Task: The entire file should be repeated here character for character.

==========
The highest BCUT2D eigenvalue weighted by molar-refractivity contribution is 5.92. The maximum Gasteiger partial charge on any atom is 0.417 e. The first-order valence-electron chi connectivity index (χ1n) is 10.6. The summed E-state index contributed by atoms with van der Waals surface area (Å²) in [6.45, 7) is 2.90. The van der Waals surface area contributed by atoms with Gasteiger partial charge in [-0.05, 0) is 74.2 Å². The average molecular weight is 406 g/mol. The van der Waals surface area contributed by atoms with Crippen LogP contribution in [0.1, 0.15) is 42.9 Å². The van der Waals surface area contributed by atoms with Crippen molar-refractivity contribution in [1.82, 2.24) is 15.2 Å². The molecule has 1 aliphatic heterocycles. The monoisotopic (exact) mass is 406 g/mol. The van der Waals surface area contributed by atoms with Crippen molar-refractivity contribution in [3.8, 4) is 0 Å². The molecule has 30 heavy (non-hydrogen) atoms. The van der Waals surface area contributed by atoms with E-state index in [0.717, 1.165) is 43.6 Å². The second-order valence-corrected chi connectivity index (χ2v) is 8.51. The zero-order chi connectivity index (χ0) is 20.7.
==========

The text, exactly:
The highest BCUT2D eigenvalue weighted by molar-refractivity contribution is 5.92. The maximum Gasteiger partial charge on any atom is 0.417 e. The first-order valence-electron chi connectivity index (χ1n) is 10.6. The summed E-state index contributed by atoms with van der Waals surface area (Å²) in [6.45, 7) is 2.90. The van der Waals surface area contributed by atoms with Gasteiger partial charge in [-0.05, 0) is 74.2 Å². The average molecular weight is 406 g/mol. The van der Waals surface area contributed by atoms with Crippen LogP contribution in [0.1, 0.15) is 42.9 Å². The van der Waals surface area contributed by atoms with Crippen molar-refractivity contribution in [1.82, 2.24) is 15.2 Å². The molecule has 1 aliphatic heterocycles. The monoisotopic (exact) mass is 406 g/mol. The van der Waals surface area contributed by atoms with Crippen molar-refractivity contribution in [3.8, 4) is 0 Å². The molecule has 30 heavy (non-hydrogen) atoms. The van der Waals surface area contributed by atoms with E-state index in [0.717, 1.165) is 43.6 Å². The second-order valence-corrected chi connectivity index (χ2v) is 8.51. The zero-order chi connectivity index (χ0) is 20.7.